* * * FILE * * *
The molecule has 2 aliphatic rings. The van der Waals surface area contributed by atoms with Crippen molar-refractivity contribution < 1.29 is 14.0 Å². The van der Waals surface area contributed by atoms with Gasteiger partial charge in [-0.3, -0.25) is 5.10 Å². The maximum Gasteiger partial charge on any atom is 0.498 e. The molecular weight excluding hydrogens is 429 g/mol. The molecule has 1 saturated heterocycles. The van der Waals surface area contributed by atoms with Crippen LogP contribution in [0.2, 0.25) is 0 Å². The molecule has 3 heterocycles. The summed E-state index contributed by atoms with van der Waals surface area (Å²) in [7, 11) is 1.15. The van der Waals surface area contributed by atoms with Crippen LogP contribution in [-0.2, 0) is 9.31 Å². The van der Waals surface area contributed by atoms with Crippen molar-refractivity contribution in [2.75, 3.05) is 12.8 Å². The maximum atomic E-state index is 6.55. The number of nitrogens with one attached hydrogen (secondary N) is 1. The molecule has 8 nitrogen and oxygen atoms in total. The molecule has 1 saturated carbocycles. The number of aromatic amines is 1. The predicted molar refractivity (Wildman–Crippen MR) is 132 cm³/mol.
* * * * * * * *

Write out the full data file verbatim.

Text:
The molecule has 2 aliphatic rings. The van der Waals surface area contributed by atoms with Crippen molar-refractivity contribution < 1.29 is 14.0 Å². The van der Waals surface area contributed by atoms with Gasteiger partial charge in [-0.3, -0.25) is 5.10 Å². The maximum Gasteiger partial charge on any atom is 0.498 e. The molecular weight excluding hydrogens is 429 g/mol. The molecule has 1 saturated heterocycles. The van der Waals surface area contributed by atoms with Crippen LogP contribution in [0.2, 0.25) is 0 Å². The molecule has 3 heterocycles. The summed E-state index contributed by atoms with van der Waals surface area (Å²) in [7, 11) is 1.15. The van der Waals surface area contributed by atoms with Crippen LogP contribution in [-0.2, 0) is 9.31 Å². The van der Waals surface area contributed by atoms with Crippen molar-refractivity contribution in [2.75, 3.05) is 12.8 Å². The maximum atomic E-state index is 6.55. The number of nitrogens with one attached hydrogen (secondary N) is 1. The molecule has 8 nitrogen and oxygen atoms in total. The molecule has 1 saturated carbocycles. The number of aromatic amines is 1. The predicted molar refractivity (Wildman–Crippen MR) is 132 cm³/mol.